The thoroughly wonderful avant-pop-electro-folk duo Trwbador have just released their second album, Several Wolves (which you should all rush off and buy*), and I was struck by a remark from guitarist and producer Owain Gwilym: “I know this album has done way better than the last because it was pirated within 24 hours and is now on about 300 pirate websites“. And that’s good? I asked him. Apparently yes: unless you’re a really successful mega-band, record sales are basically a loss leader: the real sources of income come either from things that can’t easily be copied (live performance) or from people who can’t get away with not paying (national media, advertisers). The record is now a means of advertising the product rather than the product itself.
Partly because I’m in the final throes of getting a book ready for publication (the 600-page Handbook to the Reception of Thucydides), this led me to reflect on parallels and comparisons with academic publishing. One obvious conclusion is that we academics were well ahead of the game; while there are still plenty of musicians complaining loudly that music piracy is robbing them of a living, I doubt if we academics have ever thought that royalties on academic publications would give us a steady income, or recompense us for even a modicum of the time and labour invested in writing and editing them. We do it in part for the sheer joy of intellectual creation and the satisfaction of the urge to communicate our inner thoughts (and if anyone else likes it that’s a bonus), in part as a requirement of the job (which does admittedly rather cut against our freedom to produce the ancient historical equivalent of Trout Mask Replica or Ascension), and in part as a means of building a reputation that can be parlayed into speaking invitations, job offers and the like. The book isn’t the product, which is why the occasional royalty cheque for twenty quid is an excuse to buy a couple of records rather than an essential contribution to the gas bill; the product is the individual who wrote it, with the book serving to show that they’re worth their salary (this REF cycle, anyway) or worth inviting to put on a live performance (and, yes, I know we don’t get paid for giving seminar papers either – but the revenue from t-shirt sales isn’t bad).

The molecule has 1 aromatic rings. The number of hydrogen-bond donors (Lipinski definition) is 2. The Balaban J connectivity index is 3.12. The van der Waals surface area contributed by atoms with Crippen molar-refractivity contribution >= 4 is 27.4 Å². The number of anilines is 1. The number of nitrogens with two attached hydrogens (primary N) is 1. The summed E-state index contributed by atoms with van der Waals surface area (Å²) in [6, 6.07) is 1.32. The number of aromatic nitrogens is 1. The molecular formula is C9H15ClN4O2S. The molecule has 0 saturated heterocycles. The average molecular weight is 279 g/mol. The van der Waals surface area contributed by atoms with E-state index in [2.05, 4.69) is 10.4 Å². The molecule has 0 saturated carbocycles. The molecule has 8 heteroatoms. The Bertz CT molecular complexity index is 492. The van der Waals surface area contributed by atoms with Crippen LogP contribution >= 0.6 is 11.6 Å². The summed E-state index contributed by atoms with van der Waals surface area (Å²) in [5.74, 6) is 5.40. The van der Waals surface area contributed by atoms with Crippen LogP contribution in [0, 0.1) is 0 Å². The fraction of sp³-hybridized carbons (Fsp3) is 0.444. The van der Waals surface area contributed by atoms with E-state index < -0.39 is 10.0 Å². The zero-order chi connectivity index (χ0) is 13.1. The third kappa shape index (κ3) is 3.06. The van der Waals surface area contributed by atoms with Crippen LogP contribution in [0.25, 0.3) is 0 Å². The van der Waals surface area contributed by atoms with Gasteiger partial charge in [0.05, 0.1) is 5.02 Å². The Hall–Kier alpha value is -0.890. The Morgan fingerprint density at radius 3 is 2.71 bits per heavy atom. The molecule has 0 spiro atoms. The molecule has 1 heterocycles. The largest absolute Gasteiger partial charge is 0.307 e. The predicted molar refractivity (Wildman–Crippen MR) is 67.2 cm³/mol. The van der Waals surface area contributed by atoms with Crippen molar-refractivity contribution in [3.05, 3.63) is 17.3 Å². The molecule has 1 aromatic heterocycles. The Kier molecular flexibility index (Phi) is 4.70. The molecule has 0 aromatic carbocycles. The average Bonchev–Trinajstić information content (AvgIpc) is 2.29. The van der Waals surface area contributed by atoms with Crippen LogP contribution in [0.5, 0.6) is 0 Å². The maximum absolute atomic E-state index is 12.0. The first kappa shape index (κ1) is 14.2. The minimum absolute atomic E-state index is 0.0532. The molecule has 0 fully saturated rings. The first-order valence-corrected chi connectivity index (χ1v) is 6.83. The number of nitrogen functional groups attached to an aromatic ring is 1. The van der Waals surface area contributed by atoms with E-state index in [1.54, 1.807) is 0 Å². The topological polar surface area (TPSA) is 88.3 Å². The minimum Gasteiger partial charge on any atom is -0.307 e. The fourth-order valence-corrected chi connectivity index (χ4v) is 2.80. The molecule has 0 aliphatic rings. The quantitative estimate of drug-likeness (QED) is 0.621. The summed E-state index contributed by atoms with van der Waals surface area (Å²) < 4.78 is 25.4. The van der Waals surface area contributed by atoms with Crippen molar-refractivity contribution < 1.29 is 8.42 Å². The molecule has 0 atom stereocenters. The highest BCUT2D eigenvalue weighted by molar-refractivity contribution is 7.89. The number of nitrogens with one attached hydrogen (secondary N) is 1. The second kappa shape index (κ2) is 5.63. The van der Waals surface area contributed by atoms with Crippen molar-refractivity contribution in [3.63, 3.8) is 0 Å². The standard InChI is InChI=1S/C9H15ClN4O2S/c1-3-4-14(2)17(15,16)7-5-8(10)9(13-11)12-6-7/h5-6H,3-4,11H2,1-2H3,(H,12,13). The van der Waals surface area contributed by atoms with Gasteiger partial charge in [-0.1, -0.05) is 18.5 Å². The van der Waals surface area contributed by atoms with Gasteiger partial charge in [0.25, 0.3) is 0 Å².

This analogy, strained as it is, does offer some healthy lessons. Most obviously, forget about envying the historians who appear prominently in ‘proper’ bookshops like W.H. Smith; just as the musical artists who sell millions are the ones that the industry has set up and promoted to sell millions (not all of the artists they push make it, of course, but no one makes it to the globe-trotting level without having been pushed; cf. http://mic.com/articles/95260/the-music-industry-is-literally-brainwashing-you-to-like-bad-pop-songs-here-s-how), so the historians who become world-renowned media darlings (and I’m talking here about academic rather than proper popular historians) are those whom the publishing industry has picked out as potential best-sellers, and promoted like mad (reviews in the broadsheets and so forth, followed – as Eleanor Crawford (@el_crawford) remarked this morning – by this year’s Cheltenham People Who’ve Been on TV and Now Have a Book Out Festival). Since, as I’ve noted previously, the chances of my writing the sort of book that a publisher would see as a potential best-seller are pretty well zero at best, I really should stop believing in the fairy-tale that somehow, some day, an original and idiosyncratic take on the subject might just catch the public imagination and become a popular hit…
No, better to acknowledge the reality of the Long Tail: a very small number of prominent, big-selling historians, and everybody else. The positive take on this is that, especially with the development of the internet, it’s possible to find an audience – select but still potentially substantial – that is genuinely enthusiastic about exactly what I have to offer, rather than the larger but less committed audience for the more generic, heavily promoted mass products. I mean, over a hundred people like this blog, in all its pretentiousness: this may occasionally feel like the ancient historical equivalent of the Russian post rock** that is, I’ve discovered this week, the perfect soundtrack to proof-reading and indexing – but hey, I have a niche!
*Full disclosure: yes, there’s a family connection. But it’s a brilliant album – 4 stars in Q magazine, 8/10 in Mixmag – and so you should rush off and buy it nevertheless: http://owletmusic.greedbag.com/.
**Also highly recommended: Kauan, especially their album Aava tuulen maa, available from http://kauan.bandcamp.com/.